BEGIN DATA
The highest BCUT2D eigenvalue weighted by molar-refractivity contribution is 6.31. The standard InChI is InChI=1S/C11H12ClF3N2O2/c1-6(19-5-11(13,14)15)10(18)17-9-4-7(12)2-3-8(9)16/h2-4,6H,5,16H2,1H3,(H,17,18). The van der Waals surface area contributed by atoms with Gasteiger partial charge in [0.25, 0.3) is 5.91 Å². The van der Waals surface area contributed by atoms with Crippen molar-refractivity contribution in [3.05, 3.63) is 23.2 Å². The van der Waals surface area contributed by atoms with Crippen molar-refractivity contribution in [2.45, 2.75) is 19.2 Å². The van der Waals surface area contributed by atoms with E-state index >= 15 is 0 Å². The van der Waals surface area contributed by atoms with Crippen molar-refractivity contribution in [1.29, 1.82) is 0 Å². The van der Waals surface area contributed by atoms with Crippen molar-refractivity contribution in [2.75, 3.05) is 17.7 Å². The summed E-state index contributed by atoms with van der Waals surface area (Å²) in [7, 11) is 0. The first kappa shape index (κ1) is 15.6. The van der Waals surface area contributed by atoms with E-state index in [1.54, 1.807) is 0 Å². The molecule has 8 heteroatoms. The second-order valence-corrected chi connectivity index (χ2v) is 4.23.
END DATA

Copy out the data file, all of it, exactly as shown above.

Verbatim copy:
The highest BCUT2D eigenvalue weighted by molar-refractivity contribution is 6.31. The standard InChI is InChI=1S/C11H12ClF3N2O2/c1-6(19-5-11(13,14)15)10(18)17-9-4-7(12)2-3-8(9)16/h2-4,6H,5,16H2,1H3,(H,17,18). The van der Waals surface area contributed by atoms with Gasteiger partial charge in [0.25, 0.3) is 5.91 Å². The van der Waals surface area contributed by atoms with Crippen molar-refractivity contribution in [3.05, 3.63) is 23.2 Å². The van der Waals surface area contributed by atoms with Crippen molar-refractivity contribution in [2.45, 2.75) is 19.2 Å². The van der Waals surface area contributed by atoms with E-state index >= 15 is 0 Å². The van der Waals surface area contributed by atoms with Crippen molar-refractivity contribution in [1.29, 1.82) is 0 Å². The van der Waals surface area contributed by atoms with Crippen molar-refractivity contribution in [2.75, 3.05) is 17.7 Å². The summed E-state index contributed by atoms with van der Waals surface area (Å²) in [7, 11) is 0. The first kappa shape index (κ1) is 15.6. The van der Waals surface area contributed by atoms with E-state index in [1.54, 1.807) is 0 Å². The molecule has 8 heteroatoms. The second-order valence-corrected chi connectivity index (χ2v) is 4.23.